Meanwhile, I hear that, after a two-week deliberation, All My Children star Susan Lucci has turned down Prospect Park’s offer to stay on the show. The offer was for a salary identical to what Lucci currently makes at ABC, but I’ve learned that she tried to gouge the producers for more money while also asking to work fewer hours and get a commitment for a primetime series. In light of that development, I hear that Prospect Park may reevaluate its short-term strategy for the two soaps and put its muscle behind the higher-rated OLTL, while moving AMC to the back burner. Prospect Park’s original plan was to re-launch both OLTL and AMC online in the first quarter of 2012. Lucci made headlines over the weekend with a leaked new epilogue to her book All My Life, in which she blasts ABC Daytime president Brian Frons over the series’ cancellation.
On OLTL, King plays Tomas Delgado, Easton portrays John McBain, DePaiva plays Blair Cramer and Slezak plays the matriarch of the Lord family Victoria Lord. Slezak has been on the show since 1971 and has won six Daytime Emmy awards for the role, an Emmy record. Here is Prospect Park’s statement on the quartet’s new deals: Read More »
Ray Richmond is contributing to Deadline’s coverage of TCA.
The not-altogether-surprising intense protest sparked by ABC’s announced axing of its long-running soaps All My Children and One Life to Live demonstrated to ABC Daytime president Brian Frons that “we actually did a good job (promoting and nurturing them) for all of these last 40 years,” he told Deadline privately during a TCA lunch designed to promote one of the soaps’ daytime successors, the food show The Chew. “I think we’ve spent 40-plus years trying to keep the soap-opera audience happy. So in an odd way, (the outcry) is actually good. It’s just sad that we don’t have a solution.” However, a deal with producer Prospect Park has been cemented to relaunch both soaps during first-quarter 2012, and there’s been talk of enlisting a second production partner in cable television as well. But that remains uncertain.
Frons said that after the Prospect Park deal fell into place, All My Children‘s producers were forced to scramble to make the series ending more open-ended rather than final, since the series would now be continuing on after all. (All My Children is scheduled to leave ABC on Sept. 23; One Life to Live in January.) He added that the cancellations became necessary due to diminishing returns at the network. “We were at that point where we had to sit and look at what we were doing, and see if there were different opportunities for us in terms of serving a bigger audience. We looked at what was happening on cable — in the food space, the lifestyle space, the talk space, the reality space — and we just saw a very large audience and an opportunity.” Read More »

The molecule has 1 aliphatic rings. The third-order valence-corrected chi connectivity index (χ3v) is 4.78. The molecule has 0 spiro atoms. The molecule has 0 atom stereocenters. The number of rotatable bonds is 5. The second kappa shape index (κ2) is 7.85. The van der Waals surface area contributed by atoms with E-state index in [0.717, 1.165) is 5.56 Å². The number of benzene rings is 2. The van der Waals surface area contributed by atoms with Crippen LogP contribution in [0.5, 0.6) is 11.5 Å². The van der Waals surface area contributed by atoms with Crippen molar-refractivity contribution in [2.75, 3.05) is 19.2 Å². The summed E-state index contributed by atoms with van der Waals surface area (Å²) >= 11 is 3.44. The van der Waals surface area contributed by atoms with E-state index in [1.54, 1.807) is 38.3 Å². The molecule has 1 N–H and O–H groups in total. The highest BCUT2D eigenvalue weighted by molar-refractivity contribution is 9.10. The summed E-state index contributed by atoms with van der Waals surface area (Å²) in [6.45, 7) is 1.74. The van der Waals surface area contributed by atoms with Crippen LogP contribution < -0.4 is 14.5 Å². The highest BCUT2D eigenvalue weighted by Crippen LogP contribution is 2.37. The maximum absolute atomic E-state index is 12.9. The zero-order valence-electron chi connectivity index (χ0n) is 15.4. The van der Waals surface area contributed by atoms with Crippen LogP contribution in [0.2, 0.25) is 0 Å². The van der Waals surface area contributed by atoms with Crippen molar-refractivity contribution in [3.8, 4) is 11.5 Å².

EXCLUSIVE: ABC’s canceled daytime dramas All My Children and One Life to Live may be returning to television. I hear that Prospect Park, the company that licensed the soaps from ABC and plans to relaunch them online in the first quarter of 2012, is meeting with cable networks — both big-tent, general entertainment networks and female-centered nets — about TV sales of the two series and is getting interest. Under its agreement with ABC, Prospect Park has the right to carve out a traditional TV window, which, at least for now, is expected to come after the episodes premiere online. Prospect Park has cable ties — the company co-produces the hit USA Network drama Royal Pains. Repeats of All My Children and One Life to Live have been airing on cable, on Disney’s SoapNet, which will be rebranded to Disney Jr. early next year, around the time the two soaps migrate to the Web and possibly another cable channel. Prospect Park is currently talking with unions, trying to hammer out the terms of collective bargaining agreements for the cast and the crews of the two series. (Despite reports, the company does not have a deal with ABC to license the network’s other daytime drama, General Hospital, if the network cancels it.) Read More »
UPDATED: Rich Frank & Jeff Kwatinetz’s Prospect Park, the company that announced several weeks ago that it has licensed canceled soaps One Live to Live and All My Children from ABC to continue producing them for online distribution, is finding just how hard is to transfer broadcast network series to the Web. The company just released a statement addressing some of the guild and union issues it faces in trying to continue to produce the two series for what I hear are target re-launch dates during Q1 of 2012. (All My Children will end its run on ABC on Sept. 23, One Life to Live in January 2012.) The statement was timed to coincide with the two soaps’ return from their planned hiatuses. With the casts and crews back to work, reps for Prospect Park have started to meet with casts and crews to discuss the move, with conversations with the guilds and unions involved also underway. (Unions, including AFTRA, also have been setting up meetings with current employees from the shows to advise them on the provisions of their current bargaining agreements.) Under the terms of the arrangement between Prospect Park and ABC, Prospect Park has committed to “continue to be delivered with the same quality and in the same format and length,” meaning that the company plans to deliver five broadcast-quality episodes a week each of One Life to Live and All My Children. Here is the statement: Read More »
While inside Avery Fisher Hall the ABC brass were touting the network’s new primetime schedule, outside, fans of All My Children and One Life to Live protested the network’s new daytime lineup, which will soon have reality series The Chew … Read More »